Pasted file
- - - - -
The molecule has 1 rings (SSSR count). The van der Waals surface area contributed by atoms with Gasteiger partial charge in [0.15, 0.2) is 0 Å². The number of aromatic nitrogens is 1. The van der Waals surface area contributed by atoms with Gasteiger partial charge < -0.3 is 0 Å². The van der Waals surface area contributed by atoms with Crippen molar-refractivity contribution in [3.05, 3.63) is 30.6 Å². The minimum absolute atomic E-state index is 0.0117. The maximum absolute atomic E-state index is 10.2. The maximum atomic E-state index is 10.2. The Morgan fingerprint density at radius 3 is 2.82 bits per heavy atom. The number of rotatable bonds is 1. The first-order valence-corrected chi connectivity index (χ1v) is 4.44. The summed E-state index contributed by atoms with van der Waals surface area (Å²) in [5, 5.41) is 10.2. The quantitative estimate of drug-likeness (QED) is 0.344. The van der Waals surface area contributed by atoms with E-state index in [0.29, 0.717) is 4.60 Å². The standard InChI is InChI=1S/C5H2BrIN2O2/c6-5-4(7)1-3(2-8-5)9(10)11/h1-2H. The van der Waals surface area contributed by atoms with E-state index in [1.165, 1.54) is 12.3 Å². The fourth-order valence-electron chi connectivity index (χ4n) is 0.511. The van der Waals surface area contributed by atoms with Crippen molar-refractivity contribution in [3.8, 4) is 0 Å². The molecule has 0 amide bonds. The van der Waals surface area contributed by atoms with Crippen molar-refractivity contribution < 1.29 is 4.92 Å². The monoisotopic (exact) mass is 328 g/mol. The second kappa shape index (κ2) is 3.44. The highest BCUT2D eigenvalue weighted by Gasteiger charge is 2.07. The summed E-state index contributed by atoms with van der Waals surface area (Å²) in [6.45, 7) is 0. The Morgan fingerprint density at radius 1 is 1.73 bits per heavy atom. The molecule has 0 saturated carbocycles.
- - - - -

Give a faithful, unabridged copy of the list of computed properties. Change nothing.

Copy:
The molecule has 1 rings (SSSR count). The van der Waals surface area contributed by atoms with Gasteiger partial charge in [0.15, 0.2) is 0 Å². The number of aromatic nitrogens is 1. The van der Waals surface area contributed by atoms with Gasteiger partial charge < -0.3 is 0 Å². The van der Waals surface area contributed by atoms with Crippen molar-refractivity contribution in [3.05, 3.63) is 30.6 Å². The minimum absolute atomic E-state index is 0.0117. The maximum absolute atomic E-state index is 10.2. The maximum atomic E-state index is 10.2. The Morgan fingerprint density at radius 3 is 2.82 bits per heavy atom. The number of rotatable bonds is 1. The first-order valence-corrected chi connectivity index (χ1v) is 4.44. The summed E-state index contributed by atoms with van der Waals surface area (Å²) in [5, 5.41) is 10.2. The quantitative estimate of drug-likeness (QED) is 0.344. The van der Waals surface area contributed by atoms with E-state index in [0.29, 0.717) is 4.60 Å². The standard InChI is InChI=1S/C5H2BrIN2O2/c6-5-4(7)1-3(2-8-5)9(10)11/h1-2H. The van der Waals surface area contributed by atoms with E-state index in [1.165, 1.54) is 12.3 Å². The fourth-order valence-electron chi connectivity index (χ4n) is 0.511. The van der Waals surface area contributed by atoms with Crippen molar-refractivity contribution in [3.8, 4) is 0 Å². The molecule has 0 amide bonds. The van der Waals surface area contributed by atoms with Crippen molar-refractivity contribution < 1.29 is 4.92 Å². The monoisotopic (exact) mass is 328 g/mol. The second kappa shape index (κ2) is 3.44. The highest BCUT2D eigenvalue weighted by Gasteiger charge is 2.07. The summed E-state index contributed by atoms with van der Waals surface area (Å²) in [6.45, 7) is 0. The Morgan fingerprint density at radius 1 is 1.73 bits per heavy atom. The molecule has 0 saturated carbocycles.